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Please abolish the third-place play-off: Rugby’s pointless and outdated relic

The ‘bronze final’ at a Rugby World Cup is an outdated concept that no one wants to be involved with and hopefully England and Argentina are contesting the last one on Friday evening

Luke Baker
in Paris
Friday 27 October 2023 08:11 BST
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It’s the game that players don’t want to play, fans don’t want to watch and the media don’t want to cover. All of which begs the question, why does the Rugby World Cup third/fourth place play-off still exist? Answers on a postcard please.

Actually, the answer is fairly simple, of course. It follows the old adage that when you’re not sure why something counter-intuitive is happening in sport, the reason is always the same. Money.

World Rugby and its sponsors will undoubtedly make a bit more cheddar from England facing Argentina on Friday evening at relatively little expense, although it remains to be seen how many of the Stade de France’s 80,000 seats are filled, let alone what sort of atmosphere those in attendance create. You suspect it might not quite reach the level of fan delirium that some of the other instant classics at the Paris stadium have generated during this tournament.

Let’s not beat around the bush – World Rugby can badge it as the ‘bronze final’ all they want but the third/fourth place play-off is an entirely pointless exercise and it’s long since time that this outdated relic of a concept was given the chop. Please, do everyone a favour.

In a tournament that is based around winning a trophy rather than climbing onto a medal podium, a battle for third serves precisely no purpose. At the Olympic Games, bronze medal matches/contests make perfect sense and having one athlete or team rightfully earn their place as a sole bronze medallist is far more satisfying than both losing semi-finalists stepping on the podium.

But there’s no podium at a Rugby World Cup – there’s the winning team, the runners-up and then the losing semi-finalists, quarter-finalists and those who were knocked out at the group stage. So what are we doing here? The stakes have truly never been lower.

Here’s a question for you, a little pub debate if you will. What’s your favourite ever third/fourth place play-off at a Rugby World Cup? Which one springs to mind first when you run through the Rolodex of all the iconic clashes in your mind?

New Zealand comfortably beat Wales in the 2019 third-place play-off. Apparently. (Getty Images)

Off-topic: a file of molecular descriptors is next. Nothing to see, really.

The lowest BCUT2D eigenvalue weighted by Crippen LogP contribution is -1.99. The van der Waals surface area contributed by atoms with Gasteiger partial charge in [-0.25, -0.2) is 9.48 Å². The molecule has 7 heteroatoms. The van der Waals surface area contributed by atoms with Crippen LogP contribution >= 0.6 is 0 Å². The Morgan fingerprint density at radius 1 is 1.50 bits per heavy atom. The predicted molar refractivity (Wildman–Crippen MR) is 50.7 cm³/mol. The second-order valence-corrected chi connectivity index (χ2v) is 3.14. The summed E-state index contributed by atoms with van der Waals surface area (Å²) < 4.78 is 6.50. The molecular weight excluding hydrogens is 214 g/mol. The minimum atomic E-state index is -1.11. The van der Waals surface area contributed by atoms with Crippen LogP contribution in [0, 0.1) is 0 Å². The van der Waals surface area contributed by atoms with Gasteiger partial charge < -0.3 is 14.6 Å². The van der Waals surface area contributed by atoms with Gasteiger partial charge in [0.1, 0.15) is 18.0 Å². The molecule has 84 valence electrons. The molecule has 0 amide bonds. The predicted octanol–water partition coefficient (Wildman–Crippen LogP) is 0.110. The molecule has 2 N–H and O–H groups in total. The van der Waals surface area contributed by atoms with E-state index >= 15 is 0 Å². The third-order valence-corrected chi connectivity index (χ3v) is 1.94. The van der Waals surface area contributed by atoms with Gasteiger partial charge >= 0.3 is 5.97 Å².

Don’t worry, I couldn’t remember a single one either… Although a quick scroll through Wikipedia tells me that, for example, New Zealand beat Scotland 13-6 in 1991, Argentina beat France 34-10 in 2007 and Australia beat Wales 21-18 in 2011. Apparently.

If not to save the fans from its pointlessness, then how about axing the game for player safety reasons? As they proudly announced the new global calendar after 16 years of negotiations earlier this week, World Rugby consistently mentioned ‘player load management’ as one of their main drivers.

The crowded fixture schedule and incredible physical intensity of modern rugby already push players’ bodies to their limits, so in an age of increased focus on player welfare, getting rid of an entirely worthless fixture such as this should be an easy decision. Imagine if one of the players gets injured in this futile fixture on Friday evening and misses months of club action as a result – it would really not be a good look.

Of the two teams condemned to play out this fixture on Friday – rather than licking their wounds from harrowing semi-final losses last weekend and returning home to their families after five months away – Argentina have remained more on message about its importance.

“It is the most important game of the year; it is playing for third and fourth place with this shirt,” insisted Pumas hooker Julian Montoya earlier this week.

Oh… Well, let’s give Montoya the benefit of the doubt and assume that either something was slightly lost in translation or he has really bought into the classic coach-speak of “the most important game is always the next game” or maybe even that he was being brutally deadpan and sarcastic. Because otherwise, he appears to have forgotten about, for example, the semi-final he played against the All Blacks literally seven days ago when ranking his most important games of 2023.

Argentina will try to forget last weekend’s heavy defeat to New Zealand (Getty Images)

While Montoya may have stretched the bounds of believability with his sentiment, Los Pumas genuinely do seem far more up for the game than England. Perhaps the combination of wanting to forget the 44-6 humbling by New Zealand, avenge the pool-stage loss to England and send off Michael Cheika, who will be replaced as head coach by Felipe Contepomi after the World Cup, in style has given them a greater sense of purpose.

Making just three changes to the starting XV, compared to England’s eight, from the semi-final side has left them with a team much closer to full strength. In the fine margins of Test rugby, that fact, combined with the added motivation, may prove the difference.

But regardless of the result, I implore World Rugby to do the right thing. Please make this the last-ever third/fourth place play-off and save us from having to endure this nonsense again in 2027.

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